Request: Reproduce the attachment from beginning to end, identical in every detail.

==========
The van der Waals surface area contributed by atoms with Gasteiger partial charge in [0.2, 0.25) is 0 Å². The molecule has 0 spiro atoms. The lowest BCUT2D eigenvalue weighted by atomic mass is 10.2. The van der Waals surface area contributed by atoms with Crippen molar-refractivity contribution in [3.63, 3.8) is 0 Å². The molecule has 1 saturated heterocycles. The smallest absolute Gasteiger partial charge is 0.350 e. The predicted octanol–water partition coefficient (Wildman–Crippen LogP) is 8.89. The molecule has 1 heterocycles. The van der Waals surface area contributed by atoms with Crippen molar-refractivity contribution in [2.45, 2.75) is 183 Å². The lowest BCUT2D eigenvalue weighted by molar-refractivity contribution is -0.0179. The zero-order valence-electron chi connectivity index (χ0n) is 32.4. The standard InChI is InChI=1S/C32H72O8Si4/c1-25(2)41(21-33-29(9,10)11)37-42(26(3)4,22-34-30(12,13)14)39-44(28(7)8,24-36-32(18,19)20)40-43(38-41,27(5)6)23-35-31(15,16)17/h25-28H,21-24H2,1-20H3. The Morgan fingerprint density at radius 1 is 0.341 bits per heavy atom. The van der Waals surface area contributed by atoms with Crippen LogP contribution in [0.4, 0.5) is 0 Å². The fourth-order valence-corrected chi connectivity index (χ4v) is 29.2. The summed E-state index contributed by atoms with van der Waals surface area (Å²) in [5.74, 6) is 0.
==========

The van der Waals surface area contributed by atoms with Gasteiger partial charge in [0.2, 0.25) is 0 Å². The molecule has 0 spiro atoms. The lowest BCUT2D eigenvalue weighted by atomic mass is 10.2. The van der Waals surface area contributed by atoms with Crippen molar-refractivity contribution in [3.63, 3.8) is 0 Å². The molecule has 1 saturated heterocycles. The smallest absolute Gasteiger partial charge is 0.350 e. The predicted octanol–water partition coefficient (Wildman–Crippen LogP) is 8.89. The molecule has 1 heterocycles. The van der Waals surface area contributed by atoms with Crippen molar-refractivity contribution in [2.45, 2.75) is 183 Å². The lowest BCUT2D eigenvalue weighted by molar-refractivity contribution is -0.0179. The zero-order valence-electron chi connectivity index (χ0n) is 32.4. The standard InChI is InChI=1S/C32H72O8Si4/c1-25(2)41(21-33-29(9,10)11)37-42(26(3)4,22-34-30(12,13)14)39-44(28(7)8,24-36-32(18,19)20)40-43(38-41,27(5)6)23-35-31(15,16)17/h25-28H,21-24H2,1-20H3. The Morgan fingerprint density at radius 1 is 0.341 bits per heavy atom. The van der Waals surface area contributed by atoms with Crippen LogP contribution in [0.4, 0.5) is 0 Å². The fourth-order valence-corrected chi connectivity index (χ4v) is 29.2. The summed E-state index contributed by atoms with van der Waals surface area (Å²) in [5.74, 6) is 0.